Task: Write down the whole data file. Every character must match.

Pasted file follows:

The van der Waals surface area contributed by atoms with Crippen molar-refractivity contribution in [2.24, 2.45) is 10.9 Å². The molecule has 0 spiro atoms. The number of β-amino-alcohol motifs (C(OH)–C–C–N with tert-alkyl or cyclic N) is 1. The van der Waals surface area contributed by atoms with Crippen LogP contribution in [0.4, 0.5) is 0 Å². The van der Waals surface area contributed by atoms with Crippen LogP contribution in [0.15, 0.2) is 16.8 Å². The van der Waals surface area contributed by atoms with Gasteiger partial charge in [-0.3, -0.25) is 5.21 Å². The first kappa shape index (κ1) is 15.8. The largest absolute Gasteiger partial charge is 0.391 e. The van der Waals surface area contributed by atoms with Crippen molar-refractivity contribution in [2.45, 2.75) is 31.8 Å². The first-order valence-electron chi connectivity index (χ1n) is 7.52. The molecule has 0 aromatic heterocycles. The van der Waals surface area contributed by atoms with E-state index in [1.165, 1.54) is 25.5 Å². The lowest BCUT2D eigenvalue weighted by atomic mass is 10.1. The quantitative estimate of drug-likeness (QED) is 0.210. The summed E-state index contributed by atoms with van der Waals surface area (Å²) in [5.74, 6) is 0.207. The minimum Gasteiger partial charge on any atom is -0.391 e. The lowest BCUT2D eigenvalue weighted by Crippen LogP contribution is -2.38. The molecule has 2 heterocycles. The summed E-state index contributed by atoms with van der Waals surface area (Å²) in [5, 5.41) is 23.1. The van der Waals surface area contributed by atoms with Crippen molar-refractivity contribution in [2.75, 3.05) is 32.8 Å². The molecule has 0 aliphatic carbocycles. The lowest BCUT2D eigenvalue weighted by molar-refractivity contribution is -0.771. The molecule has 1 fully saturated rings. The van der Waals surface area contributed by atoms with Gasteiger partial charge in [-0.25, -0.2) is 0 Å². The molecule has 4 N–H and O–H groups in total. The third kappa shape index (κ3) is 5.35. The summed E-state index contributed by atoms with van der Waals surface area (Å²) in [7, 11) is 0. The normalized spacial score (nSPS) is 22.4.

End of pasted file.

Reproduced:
The van der Waals surface area contributed by atoms with Crippen molar-refractivity contribution in [2.24, 2.45) is 10.9 Å². The molecule has 0 spiro atoms. The number of β-amino-alcohol motifs (C(OH)–C–C–N with tert-alkyl or cyclic N) is 1. The van der Waals surface area contributed by atoms with Crippen LogP contribution in [0.4, 0.5) is 0 Å². The van der Waals surface area contributed by atoms with Crippen LogP contribution in [0.15, 0.2) is 16.8 Å². The van der Waals surface area contributed by atoms with Gasteiger partial charge in [-0.3, -0.25) is 5.21 Å². The first kappa shape index (κ1) is 15.8. The largest absolute Gasteiger partial charge is 0.391 e. The van der Waals surface area contributed by atoms with Crippen molar-refractivity contribution in [2.45, 2.75) is 31.8 Å². The first-order valence-electron chi connectivity index (χ1n) is 7.52. The molecule has 0 aromatic heterocycles. The van der Waals surface area contributed by atoms with E-state index in [1.165, 1.54) is 25.5 Å². The lowest BCUT2D eigenvalue weighted by atomic mass is 10.1. The quantitative estimate of drug-likeness (QED) is 0.210. The summed E-state index contributed by atoms with van der Waals surface area (Å²) in [5.74, 6) is 0.207. The minimum Gasteiger partial charge on any atom is -0.391 e. The lowest BCUT2D eigenvalue weighted by Crippen LogP contribution is -2.38. The molecule has 2 heterocycles. The summed E-state index contributed by atoms with van der Waals surface area (Å²) in [5, 5.41) is 23.1. The van der Waals surface area contributed by atoms with Crippen molar-refractivity contribution in [2.75, 3.05) is 32.8 Å². The molecule has 0 aliphatic carbocycles. The lowest BCUT2D eigenvalue weighted by molar-refractivity contribution is -0.771. The molecule has 1 fully saturated rings. The van der Waals surface area contributed by atoms with Gasteiger partial charge in [-0.25, -0.2) is 0 Å². The molecule has 4 N–H and O–H groups in total. The third kappa shape index (κ3) is 5.35. The summed E-state index contributed by atoms with van der Waals surface area (Å²) in [7, 11) is 0. The normalized spacial score (nSPS) is 22.4.